Archive for December, 2006

Faithful Servant

Saturday, December 30th, 2006

“His lord said unto him, Well done, thou good and faithful servant: thou hast been faithful over a few things, I will make thee ruler over many things: enter thou into the joy of thy lord.” Matt 25:21

What do you think Gerald Ford, James Brown, and Saddam Hussein experienced after their passing?

It is certainly one of the mysteries of human existence.

But it is one that many people have thought and written about.

For those who read and believe the Bible, there is certainly some guidance. We Christians believe in a life after death where we have an opportunity learn more about our Creator.

Christians aren’t the only ones who believe that man is an eternal spirit. Most religions have some sense of existence past death. If nothing else it provides some purpose and direction to the life that we have here on earth.

One thought that I’ve been toying with, however, is that we experience exactly what we are expecting and that is where our next journey starts. So James Brown might find a God who looks a lot like Cynthia Robinson in her prime leading a tireless tight rhythm section that lives on the one and never misses a beat.

Gerald Ford on the other hand may find himself in front of someone who looks Coach Kipke mounting a huge comeback in the fourth quarter to beat OSU 42-38 in the 1934 game of his senior season. Or, based on his love of golf, it would be a perfect round similar to Caddyshack.

Saddam Hussein, however, is probably a darker picture. He was a Muslim, but clearly his actions didn’t align well with the tenets of his religion. His life was dominated by violence and ended in the same way. He might face the judgment of a fearful and demanding God. Or if his public displays were just for show, he might experience the despair of a seemingly uninhabited void. In his case it might take a while for him to figure out how to move beyond his thoughts of who he was and discover that God exists and loves him.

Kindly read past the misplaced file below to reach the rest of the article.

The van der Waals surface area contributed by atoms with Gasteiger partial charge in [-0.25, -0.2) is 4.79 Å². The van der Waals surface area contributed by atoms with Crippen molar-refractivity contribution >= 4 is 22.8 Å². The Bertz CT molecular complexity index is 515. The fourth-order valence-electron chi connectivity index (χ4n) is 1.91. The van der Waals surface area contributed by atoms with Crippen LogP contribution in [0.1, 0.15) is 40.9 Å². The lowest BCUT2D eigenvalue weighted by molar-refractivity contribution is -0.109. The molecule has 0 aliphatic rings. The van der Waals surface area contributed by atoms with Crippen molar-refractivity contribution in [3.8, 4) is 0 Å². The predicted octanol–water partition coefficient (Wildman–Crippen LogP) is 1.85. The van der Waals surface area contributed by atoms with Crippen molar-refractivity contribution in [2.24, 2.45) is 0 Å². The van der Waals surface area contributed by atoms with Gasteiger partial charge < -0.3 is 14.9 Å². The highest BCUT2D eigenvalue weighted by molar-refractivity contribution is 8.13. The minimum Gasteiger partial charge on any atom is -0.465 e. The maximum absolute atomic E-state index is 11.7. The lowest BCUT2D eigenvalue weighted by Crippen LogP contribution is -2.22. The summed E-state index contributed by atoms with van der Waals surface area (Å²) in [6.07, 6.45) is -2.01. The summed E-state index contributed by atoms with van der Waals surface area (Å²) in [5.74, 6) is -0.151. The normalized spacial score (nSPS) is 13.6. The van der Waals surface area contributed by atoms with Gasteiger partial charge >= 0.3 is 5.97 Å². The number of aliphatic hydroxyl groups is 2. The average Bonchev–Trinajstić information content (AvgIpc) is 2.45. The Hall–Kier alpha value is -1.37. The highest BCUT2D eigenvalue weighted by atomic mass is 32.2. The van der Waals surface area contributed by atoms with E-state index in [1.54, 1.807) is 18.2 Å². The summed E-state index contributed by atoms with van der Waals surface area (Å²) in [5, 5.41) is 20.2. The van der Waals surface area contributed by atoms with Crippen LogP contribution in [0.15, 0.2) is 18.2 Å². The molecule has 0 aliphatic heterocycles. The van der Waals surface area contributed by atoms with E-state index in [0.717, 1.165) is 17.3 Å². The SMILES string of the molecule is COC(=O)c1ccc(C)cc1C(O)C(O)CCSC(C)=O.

They all are on the next step of their journey of discovering more about themselves and their Creator. It is the common journey that unites all of us. For these three and everyone who has gone before us, bon voyage.

Stoned Again

Monday, December 25th, 2006

“He that is without sin among you, let him first cast a stone”
John 8:7

If you haven’t had an opportunity to do so, I highly recommend an article by David Rose in the January issue of Vanity Fair called Neo Culpa.

The article recaps the reaction of a group of neo conservatives to the current state of affairs in Iraq. The particular group he interviews were those who built the intellectual foundation on which the whole invasion of Iraq rested. These were the people (Richard Pearle, Kenneth Adelman, James Woolsey, and others) who created the vision of regime change and democracy in Iraq as the first step toward radical change in the Middle East. They were the ones who predicted a quick win, Americans being welcomed as liberators, and a decisive victory in the war on terrorism.

Now they are virtually unanimous in blaming failure in Iraq on White House incompetence. Even though their view is in sync with the picture painted in Bob Woodward’s new book, I found another aspect of this article even more interesting.

I think it is amazing how sure all of these people are that they are still right. It’s also interesting that, when faced with what appears to be the complete failure of their strategy and analysis, they blame the implementers rather than themselves. In their minds, evidence of the guilt of the implementers is obvious – look at the results.